This Aprilia Caponord had me the moment I first blipped the throttle to unleash that unholy engine. This is a Viking berserker of a soundtrack; a feral bellow that conjures heaving muscles, unstoppable power, rippling golden locks and fearless bravado spiced with danger; a shouty opera that will send strong men weak at the knees - never mind women.
And no wonder, for this 1197cc, 90-degree V-twin motor was largely filched from the hooligan Dorsoduro, albeit tuned to boost mid-range and cut thirst, and further controlled via three rider-chosen engine maps. Sport throws all 92kW and 115Nm to the rear wheel at optimum revs, Touring softens response, and Rain cuts power to 74.5kW.
It's not just the engine that makes this bike hard to pin down, for Aprilia tags it as a street enduro, and hints at "the possibility of tackling light off-road routes" and "more adventurous touring".
However, you won't be taking it anywhere New Zealanders call adventurous; not with those 17-inch wheels and that road-oriented rubber, not to mention the wires running along the lower frame rails.
It would last five minutes on your average trail before something vital ripped loose. No, this is a tourer with back-road blasting in mind; a muscle bike that will use the manoeuvrability of its upright dirt-bike geometry, its wide bars built to tip you far into a bend and it's extreme cornering clearance to blitz most B-roads you care to name, then carry you and your sweetheart any distance, and do it in superlative comfort.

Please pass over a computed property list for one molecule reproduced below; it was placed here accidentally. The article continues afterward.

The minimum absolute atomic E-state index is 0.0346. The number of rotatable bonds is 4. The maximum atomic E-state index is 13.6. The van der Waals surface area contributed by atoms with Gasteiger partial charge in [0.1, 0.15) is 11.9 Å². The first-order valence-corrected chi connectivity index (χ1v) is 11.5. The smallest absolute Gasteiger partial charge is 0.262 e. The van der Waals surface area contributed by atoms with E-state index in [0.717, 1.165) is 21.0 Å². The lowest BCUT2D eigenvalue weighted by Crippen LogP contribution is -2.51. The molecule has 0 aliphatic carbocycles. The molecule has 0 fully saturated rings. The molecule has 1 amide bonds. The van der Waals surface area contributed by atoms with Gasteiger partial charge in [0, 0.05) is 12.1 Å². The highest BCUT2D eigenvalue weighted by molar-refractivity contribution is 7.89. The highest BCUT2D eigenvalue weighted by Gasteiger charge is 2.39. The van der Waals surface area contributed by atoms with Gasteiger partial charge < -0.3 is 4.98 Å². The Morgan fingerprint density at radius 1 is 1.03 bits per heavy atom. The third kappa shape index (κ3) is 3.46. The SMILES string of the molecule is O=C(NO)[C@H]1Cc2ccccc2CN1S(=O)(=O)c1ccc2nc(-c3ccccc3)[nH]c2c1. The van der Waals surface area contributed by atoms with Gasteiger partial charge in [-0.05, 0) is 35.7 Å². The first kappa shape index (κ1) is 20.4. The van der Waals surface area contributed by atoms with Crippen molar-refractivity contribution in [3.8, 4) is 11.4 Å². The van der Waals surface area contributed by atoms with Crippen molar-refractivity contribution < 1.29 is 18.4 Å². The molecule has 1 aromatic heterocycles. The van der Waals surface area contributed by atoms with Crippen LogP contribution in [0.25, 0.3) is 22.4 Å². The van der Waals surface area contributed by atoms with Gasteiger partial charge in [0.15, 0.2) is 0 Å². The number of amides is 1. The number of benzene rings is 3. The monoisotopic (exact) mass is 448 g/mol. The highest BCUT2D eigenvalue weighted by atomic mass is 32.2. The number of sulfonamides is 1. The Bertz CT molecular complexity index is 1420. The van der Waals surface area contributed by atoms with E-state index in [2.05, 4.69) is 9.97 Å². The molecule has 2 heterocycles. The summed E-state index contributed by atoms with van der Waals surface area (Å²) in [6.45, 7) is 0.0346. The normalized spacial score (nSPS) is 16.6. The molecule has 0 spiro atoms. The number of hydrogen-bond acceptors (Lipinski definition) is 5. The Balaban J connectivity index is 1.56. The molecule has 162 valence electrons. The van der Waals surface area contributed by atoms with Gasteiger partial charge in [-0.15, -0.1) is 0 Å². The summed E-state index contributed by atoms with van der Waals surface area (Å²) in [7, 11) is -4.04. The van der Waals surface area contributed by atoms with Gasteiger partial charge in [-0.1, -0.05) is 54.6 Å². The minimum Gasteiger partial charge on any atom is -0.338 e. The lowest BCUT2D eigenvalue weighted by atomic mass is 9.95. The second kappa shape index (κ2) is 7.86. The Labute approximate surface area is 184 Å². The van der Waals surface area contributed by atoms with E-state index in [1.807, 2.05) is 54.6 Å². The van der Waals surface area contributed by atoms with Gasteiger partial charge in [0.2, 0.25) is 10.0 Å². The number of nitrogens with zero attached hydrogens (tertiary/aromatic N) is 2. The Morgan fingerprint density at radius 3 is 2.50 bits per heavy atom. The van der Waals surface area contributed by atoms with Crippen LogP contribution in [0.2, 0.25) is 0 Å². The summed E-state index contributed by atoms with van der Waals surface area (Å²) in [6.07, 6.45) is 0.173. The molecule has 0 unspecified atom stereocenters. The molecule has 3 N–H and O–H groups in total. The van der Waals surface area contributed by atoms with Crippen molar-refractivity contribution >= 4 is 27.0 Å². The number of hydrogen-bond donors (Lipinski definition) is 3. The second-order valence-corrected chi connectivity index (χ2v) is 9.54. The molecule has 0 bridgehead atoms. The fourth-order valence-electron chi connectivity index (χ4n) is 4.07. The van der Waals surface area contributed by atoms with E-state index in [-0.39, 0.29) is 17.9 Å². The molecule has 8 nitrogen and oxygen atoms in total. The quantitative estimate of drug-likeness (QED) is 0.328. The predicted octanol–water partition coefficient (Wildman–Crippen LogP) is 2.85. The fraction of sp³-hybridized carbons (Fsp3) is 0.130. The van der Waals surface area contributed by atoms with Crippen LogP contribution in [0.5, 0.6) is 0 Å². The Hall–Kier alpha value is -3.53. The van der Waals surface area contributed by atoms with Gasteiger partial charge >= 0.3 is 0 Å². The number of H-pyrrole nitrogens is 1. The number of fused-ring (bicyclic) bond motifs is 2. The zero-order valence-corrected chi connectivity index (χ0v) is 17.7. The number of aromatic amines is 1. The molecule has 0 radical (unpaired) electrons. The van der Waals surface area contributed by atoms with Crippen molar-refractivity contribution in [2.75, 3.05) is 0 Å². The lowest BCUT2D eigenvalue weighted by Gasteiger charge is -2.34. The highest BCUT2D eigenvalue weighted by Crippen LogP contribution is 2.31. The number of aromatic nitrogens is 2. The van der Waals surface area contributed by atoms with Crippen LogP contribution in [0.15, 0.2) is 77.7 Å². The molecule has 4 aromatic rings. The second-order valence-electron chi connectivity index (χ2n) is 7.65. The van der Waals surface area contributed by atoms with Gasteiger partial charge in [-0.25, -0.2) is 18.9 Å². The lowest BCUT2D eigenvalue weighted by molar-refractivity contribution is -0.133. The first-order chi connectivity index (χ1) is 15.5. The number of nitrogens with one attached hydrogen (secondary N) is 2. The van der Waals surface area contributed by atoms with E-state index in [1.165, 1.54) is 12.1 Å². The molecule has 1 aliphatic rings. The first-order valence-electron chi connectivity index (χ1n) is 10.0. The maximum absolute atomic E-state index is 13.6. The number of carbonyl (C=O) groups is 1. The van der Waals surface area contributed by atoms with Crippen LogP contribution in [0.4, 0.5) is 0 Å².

We tested the $27,990 Touring version (the standard bike costs $24,990) with comfy stepped seat and pillion grab-handles joined by the handsome panniers, colour-coded to the bike's paint.
The Caponord's design learned from extensive aero studies to divert air past rider and passenger.
The Touring also comes with a full suite of electronic aids, including ABS brakes, traction and cruise control, and a clever electronic suspension that could be the best out there right now.
Like others, you can set it for one or two passengers, with or without luggage, in which case it assumes an average rider weight of 80kg. Your car won't notice a 20kg difference in driver, but a bike certainly does.
It seemed promising the Aprilia fields an auto setting so sensitive it claims to adjust as the level drops in the 24-litre fuel tank. This suspension set-up has received universally glowing reviews, but it didn't quite have me sold.
That auto setting usually worked wonderfully, comfy, compliant and controlled, except when I hit an unexpected mid-corner bump or hole when the whole bike seemed to shimmy in an unsettling manner. Switching it to the solo-rider setting is instantly too-firm, but you do get far more predictable response.
Your average buyer should be perfectly happy, though, and those who'd prefer the greater flexibility often delivered by the manual adjustment the Caponord eschews will simply have to eat more.
It'd be worth it just to play with the orchestra under your seat, a raucous rock opera one could never get tired of, that delivers a torque hit and an almost tangible character that's just as engaging. Sure, there are cheaper bikes as efficient, but you don't buy a motorcycle to be sensible.
The Caponord may not be cheap, but it supplies a hard-to-beat heady blend of sensible tourer and boisterous B-roads blaster, along with a gloriously flamboyant soundtrack you won't forget.